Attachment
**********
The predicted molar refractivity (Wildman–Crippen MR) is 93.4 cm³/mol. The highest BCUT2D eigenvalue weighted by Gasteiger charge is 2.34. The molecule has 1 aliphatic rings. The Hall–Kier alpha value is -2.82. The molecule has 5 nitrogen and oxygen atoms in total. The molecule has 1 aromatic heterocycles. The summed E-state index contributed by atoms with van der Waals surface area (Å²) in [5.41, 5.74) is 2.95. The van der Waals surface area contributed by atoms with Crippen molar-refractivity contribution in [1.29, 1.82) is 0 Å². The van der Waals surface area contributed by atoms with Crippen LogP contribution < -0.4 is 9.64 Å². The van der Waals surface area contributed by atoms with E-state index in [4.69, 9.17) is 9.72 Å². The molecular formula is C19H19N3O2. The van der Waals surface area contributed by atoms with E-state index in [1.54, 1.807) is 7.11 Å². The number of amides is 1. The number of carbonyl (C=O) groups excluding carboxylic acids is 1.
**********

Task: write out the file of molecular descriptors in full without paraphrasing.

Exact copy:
The predicted molar refractivity (Wildman–Crippen MR) is 93.4 cm³/mol. The highest BCUT2D eigenvalue weighted by Gasteiger charge is 2.34. The molecule has 1 aliphatic rings. The Hall–Kier alpha value is -2.82. The molecule has 5 nitrogen and oxygen atoms in total. The molecule has 1 aromatic heterocycles. The summed E-state index contributed by atoms with van der Waals surface area (Å²) in [5.41, 5.74) is 2.95. The van der Waals surface area contributed by atoms with Crippen molar-refractivity contribution in [1.29, 1.82) is 0 Å². The van der Waals surface area contributed by atoms with Crippen LogP contribution < -0.4 is 9.64 Å². The van der Waals surface area contributed by atoms with E-state index in [4.69, 9.17) is 9.72 Å². The molecular formula is C19H19N3O2. The van der Waals surface area contributed by atoms with E-state index in [1.54, 1.807) is 7.11 Å². The number of amides is 1. The number of carbonyl (C=O) groups excluding carboxylic acids is 1.